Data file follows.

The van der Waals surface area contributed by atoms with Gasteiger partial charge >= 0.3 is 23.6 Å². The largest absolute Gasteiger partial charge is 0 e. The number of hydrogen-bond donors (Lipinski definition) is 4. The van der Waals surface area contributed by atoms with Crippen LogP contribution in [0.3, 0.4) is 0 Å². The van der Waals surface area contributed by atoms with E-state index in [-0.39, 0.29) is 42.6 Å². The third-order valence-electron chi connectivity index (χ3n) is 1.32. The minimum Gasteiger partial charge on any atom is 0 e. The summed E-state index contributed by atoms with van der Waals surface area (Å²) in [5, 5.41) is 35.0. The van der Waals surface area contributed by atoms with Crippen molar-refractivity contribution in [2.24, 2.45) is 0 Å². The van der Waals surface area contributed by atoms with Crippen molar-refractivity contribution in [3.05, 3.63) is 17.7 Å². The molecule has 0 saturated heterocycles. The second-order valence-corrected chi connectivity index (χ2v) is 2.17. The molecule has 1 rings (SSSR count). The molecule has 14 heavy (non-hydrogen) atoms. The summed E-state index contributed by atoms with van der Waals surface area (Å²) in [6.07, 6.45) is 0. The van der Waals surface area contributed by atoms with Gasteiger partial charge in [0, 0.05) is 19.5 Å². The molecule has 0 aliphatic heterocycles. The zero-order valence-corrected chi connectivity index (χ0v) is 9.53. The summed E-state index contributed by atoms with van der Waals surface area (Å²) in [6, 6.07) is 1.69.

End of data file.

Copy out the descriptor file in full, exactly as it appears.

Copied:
The van der Waals surface area contributed by atoms with Gasteiger partial charge >= 0.3 is 23.6 Å². The largest absolute Gasteiger partial charge is 0 e. The number of hydrogen-bond donors (Lipinski definition) is 4. The van der Waals surface area contributed by atoms with Crippen LogP contribution in [0.3, 0.4) is 0 Å². The van der Waals surface area contributed by atoms with E-state index in [-0.39, 0.29) is 42.6 Å². The third-order valence-electron chi connectivity index (χ3n) is 1.32. The minimum Gasteiger partial charge on any atom is 0 e. The summed E-state index contributed by atoms with van der Waals surface area (Å²) in [5, 5.41) is 35.0. The van der Waals surface area contributed by atoms with Crippen molar-refractivity contribution in [2.24, 2.45) is 0 Å². The van der Waals surface area contributed by atoms with Crippen molar-refractivity contribution in [3.05, 3.63) is 17.7 Å². The molecule has 0 saturated heterocycles. The second-order valence-corrected chi connectivity index (χ2v) is 2.17. The molecule has 1 rings (SSSR count). The molecule has 14 heavy (non-hydrogen) atoms. The summed E-state index contributed by atoms with van der Waals surface area (Å²) in [6.07, 6.45) is 0. The van der Waals surface area contributed by atoms with Gasteiger partial charge in [0, 0.05) is 19.5 Å². The molecule has 0 aliphatic heterocycles. The zero-order valence-corrected chi connectivity index (χ0v) is 9.53. The summed E-state index contributed by atoms with van der Waals surface area (Å²) in [6, 6.07) is 1.69.